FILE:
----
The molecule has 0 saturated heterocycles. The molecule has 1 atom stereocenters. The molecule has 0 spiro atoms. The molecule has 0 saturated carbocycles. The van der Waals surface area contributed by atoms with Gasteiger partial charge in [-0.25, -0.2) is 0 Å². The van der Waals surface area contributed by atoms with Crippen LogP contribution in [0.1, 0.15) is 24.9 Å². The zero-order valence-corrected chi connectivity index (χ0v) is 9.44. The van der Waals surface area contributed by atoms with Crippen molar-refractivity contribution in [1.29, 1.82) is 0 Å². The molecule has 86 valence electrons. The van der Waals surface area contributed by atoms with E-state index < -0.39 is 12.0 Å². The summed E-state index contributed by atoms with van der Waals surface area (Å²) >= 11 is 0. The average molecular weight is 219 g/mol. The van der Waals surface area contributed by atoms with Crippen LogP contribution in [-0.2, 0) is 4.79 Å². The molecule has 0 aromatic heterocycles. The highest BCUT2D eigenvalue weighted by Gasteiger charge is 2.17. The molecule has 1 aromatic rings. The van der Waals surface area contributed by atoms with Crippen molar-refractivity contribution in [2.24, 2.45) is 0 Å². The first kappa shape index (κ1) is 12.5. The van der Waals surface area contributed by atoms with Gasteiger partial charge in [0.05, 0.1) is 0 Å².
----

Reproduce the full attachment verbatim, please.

The molecule has 0 saturated heterocycles. The molecule has 1 atom stereocenters. The molecule has 0 spiro atoms. The molecule has 0 saturated carbocycles. The van der Waals surface area contributed by atoms with Gasteiger partial charge in [-0.25, -0.2) is 0 Å². The van der Waals surface area contributed by atoms with Crippen LogP contribution in [0.1, 0.15) is 24.9 Å². The zero-order valence-corrected chi connectivity index (χ0v) is 9.44. The van der Waals surface area contributed by atoms with Crippen molar-refractivity contribution in [1.29, 1.82) is 0 Å². The molecule has 86 valence electrons. The van der Waals surface area contributed by atoms with E-state index < -0.39 is 12.0 Å². The summed E-state index contributed by atoms with van der Waals surface area (Å²) >= 11 is 0. The average molecular weight is 219 g/mol. The van der Waals surface area contributed by atoms with Crippen LogP contribution in [-0.2, 0) is 4.79 Å². The molecule has 0 aromatic heterocycles. The highest BCUT2D eigenvalue weighted by Gasteiger charge is 2.17. The molecule has 1 aromatic rings. The van der Waals surface area contributed by atoms with Crippen molar-refractivity contribution in [2.24, 2.45) is 0 Å². The first kappa shape index (κ1) is 12.5. The van der Waals surface area contributed by atoms with Gasteiger partial charge in [0.05, 0.1) is 0 Å².